Much like today’s art fairs, exactly what the public saw was controlled by a powerful network of dealers and influential critics, including Chesneau, Edmond de Goncourt and Louis Gonse, the editor in chief of the Gazette des Beaux-Arts. Japanese antiques entered France by way of shops including Louise Desoye’s Rue de Rivoli store, E. Desoye, which became an informal salon for sharing the aesthetics of Japanese objects populated by the likes of the poet Charles Baudelaire, the Pre-Raphaelite painter Dante Gabriel Rosetti and the society portraitist James Tissot, whose lavish villa on what would later become Avenue Foch was done up in extravagant Japanese silks dyed with techniques including yuzen (an early Edo-era innovation in which starch is applied around the delicate pattern outlines to prevent the colors from blending), as well as vases that he used as props in paintings including 1869-70’s “Young Women Looking at Japanese Objects.” (Lazily inserting Japanese items into a painting instead of internalizing the ethos was often derided as “Japonaiserie” by critics.) Monet, who once said that Japanese art “evokes presence through shadow, the whole through the fragment,” filled his house in Giverny with woodblock prints and ceramics from E. Desoye; the Japanese-style water garden he created in 1893 that inspired his most well-known series of works — its bridge covered in wisteria, the pond bristling with bamboo and nymphéas blooming through the summer — challenged the stiff formality of French landscapes.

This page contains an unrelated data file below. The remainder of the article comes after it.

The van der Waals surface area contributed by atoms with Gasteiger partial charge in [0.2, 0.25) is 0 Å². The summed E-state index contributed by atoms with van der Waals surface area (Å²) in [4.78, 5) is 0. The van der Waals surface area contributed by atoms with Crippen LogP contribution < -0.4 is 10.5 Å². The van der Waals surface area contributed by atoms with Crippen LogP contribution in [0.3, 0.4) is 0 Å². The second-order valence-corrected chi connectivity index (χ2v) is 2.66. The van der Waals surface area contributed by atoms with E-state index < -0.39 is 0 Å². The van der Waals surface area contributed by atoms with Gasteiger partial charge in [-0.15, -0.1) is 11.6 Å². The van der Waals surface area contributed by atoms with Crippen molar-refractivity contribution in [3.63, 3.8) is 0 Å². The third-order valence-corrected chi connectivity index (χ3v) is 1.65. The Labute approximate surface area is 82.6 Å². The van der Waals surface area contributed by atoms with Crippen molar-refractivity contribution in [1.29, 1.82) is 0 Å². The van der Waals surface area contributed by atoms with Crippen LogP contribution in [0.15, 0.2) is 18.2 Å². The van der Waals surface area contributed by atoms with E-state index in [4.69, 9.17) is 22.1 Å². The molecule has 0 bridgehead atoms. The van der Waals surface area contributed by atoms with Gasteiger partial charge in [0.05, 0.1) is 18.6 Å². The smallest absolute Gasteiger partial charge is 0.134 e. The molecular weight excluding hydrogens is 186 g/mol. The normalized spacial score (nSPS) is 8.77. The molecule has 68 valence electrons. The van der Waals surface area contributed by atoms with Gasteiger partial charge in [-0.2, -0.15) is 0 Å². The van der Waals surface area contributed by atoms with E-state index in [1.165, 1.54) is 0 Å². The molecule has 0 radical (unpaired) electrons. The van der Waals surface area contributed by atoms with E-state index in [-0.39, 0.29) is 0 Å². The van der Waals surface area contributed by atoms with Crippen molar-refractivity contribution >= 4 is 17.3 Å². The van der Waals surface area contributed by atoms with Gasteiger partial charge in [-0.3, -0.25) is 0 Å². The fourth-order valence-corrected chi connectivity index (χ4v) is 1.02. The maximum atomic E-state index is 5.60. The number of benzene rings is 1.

BUT IF THERE WAS a single person who braided together Japanese art, Japonisme and the then-still-nascent Modernism movement, it was the German-born, Paris-based dealer Siegfried Bing. Like his fellow Parisian Paul Durand-Ruel, who brought fame to the Impressionists, and the Italian-American dealer Leo Castelli in New York City some 70 years later, Bing’s taste and ambition created a massive commercial enterprise. His brother, August, lived in Yokohama, where he bought 18th- and 19th-century pieces to sell at Bing’s shops in the Ninth Arrondissement. Marcel Proust marveled over Japanese objects shown to him by his friend Marie Nordlinger, a Bing employee; a young van Gogh acquired hundreds of ukiyo-e, which he used as inspiration for his own work. Convinced that France, even all of humanity, needed to be saved from the decline of quality ushered in by the industrial age, in 1888 Bing debuted Le Japon Artistique, one of the most aesthetically influential magazines ever printed. It ran for 36 monthly issues until 1891, and covered Japanese art and design, as well as poetry, architecture and theater. (The critic Alfred Lequeux wrote that the central runway from the stage into the audience used in Kabuki performances might be the breakthrough that staid French dramatists were looking for.) The publication’s impact was profound: Jewelers, including Louis Cartier, a grandson of the namesake house’s founder, adapted illustrations of wisteria into a series of diamond clusters; in 1906, 15 years after the final issue, Gustav Klimt collected the full run of the magazine.